By Ann Saphir
(Reuters) - Slow wage growth and low inflation are prompting two top U.S. Federal Reserve officials to call for deferring interest-rate increases until next year, and a third to suggest waiting until mid-2015 or later - all despite strong U.S. jobs gains.
“If the (Fed) is to err on the side of being a little late as viewed by history writers or maybe a little early, I prefer to take the risk of being a little bit late,” Atlanta Fed President Dennis Lockhart told Bloomberg News in an interview on Friday.
U.S. employers added more jobs in December than expected, but wage growth slowed, a government report showed earlier in the day.
Lockhart, seen as a policy centrist, said the report is no reason to advance the timing of the Fed's first rate hike, which he now expects to occur in mid-2015 or later.
Chicago Federal Reserve Bank President Charles Evans, speaking with CNBC just after the jobs report, said he is sticking to his call for a rate rise in 2016.
"If we are going to get inflation up to our 2 percent objective ... we are going to have to see wages increase more," Evans said. "That's why I'm in favor of being patient on raising interest rates."
Both Evans and Lockhart have a vote on the Fed's policy-setting panel this year. Evans said he thinks inflation will still take years to return to the Fed's 2 percent target despite what he called "good, good progress" on jobs.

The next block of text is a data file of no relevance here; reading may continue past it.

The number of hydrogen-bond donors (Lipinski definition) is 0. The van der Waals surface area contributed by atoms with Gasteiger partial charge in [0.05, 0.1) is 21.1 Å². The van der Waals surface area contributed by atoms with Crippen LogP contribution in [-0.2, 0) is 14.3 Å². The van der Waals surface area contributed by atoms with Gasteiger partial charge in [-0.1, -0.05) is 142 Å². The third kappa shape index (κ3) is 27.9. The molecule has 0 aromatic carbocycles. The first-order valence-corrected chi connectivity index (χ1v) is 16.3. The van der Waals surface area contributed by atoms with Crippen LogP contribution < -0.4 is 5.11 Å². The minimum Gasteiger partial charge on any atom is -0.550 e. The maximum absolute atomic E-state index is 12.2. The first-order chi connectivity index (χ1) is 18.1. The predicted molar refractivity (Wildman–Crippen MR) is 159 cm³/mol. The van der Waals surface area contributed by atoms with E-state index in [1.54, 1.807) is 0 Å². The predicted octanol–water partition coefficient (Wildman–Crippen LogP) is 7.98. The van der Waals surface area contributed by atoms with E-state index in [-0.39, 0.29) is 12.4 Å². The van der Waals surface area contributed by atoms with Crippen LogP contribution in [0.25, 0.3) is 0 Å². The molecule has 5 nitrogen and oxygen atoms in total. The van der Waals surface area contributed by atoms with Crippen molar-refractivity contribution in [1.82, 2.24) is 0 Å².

The Fed has kept short-term interest rates near zero since December 2008, and most central bank officials expect the economy to be strong enough this year to start raising them. Traders share that viewpoint, betting on Friday that the Fed will begin doing so in September.
Late Thursday, Minneapolis Fed President Narayana Kocherlakota called for leaving rates where they are for at least another year. Like Evans, he also cited sluggish wage growth and stubbornly low inflation, along with rising bets in financial markets that the Fed will continue to miss its inflation target.
The U.S. bond market's measures on inflation expectations fell further after the jobs report.
Bets on inflation expectations have "moved down a lot," Evans said on Friday. "That's either an assessment by investors that they are expecting continued very low, below-our-objective inflation ... or the cost of low inflation is potentially much higher than they've ever experienced before."
The Fed last month downplayed the decline in market-based measures of inflation, saying that surveys showed economists still firmly expect the Fed to be able to boost inflation back to its target.
Richmond Fed President Jeffrey Lacker, who also votes on Fed policy this year, on Friday embraced that view, calling survey measures of inflation expectations rock steady and painting a bright picture of economic growth.
Saying there is no pre-set timetable for raising rates, Lacker added that the Fed must respond quickly if the outlook for growth changes rapidly.
(With reporting by Michael Flaherty in Richmond, Va and Howard Schneider in Washington; Editing by Lisa Von Ahn, Chris Reese and Chizu Nomiyama)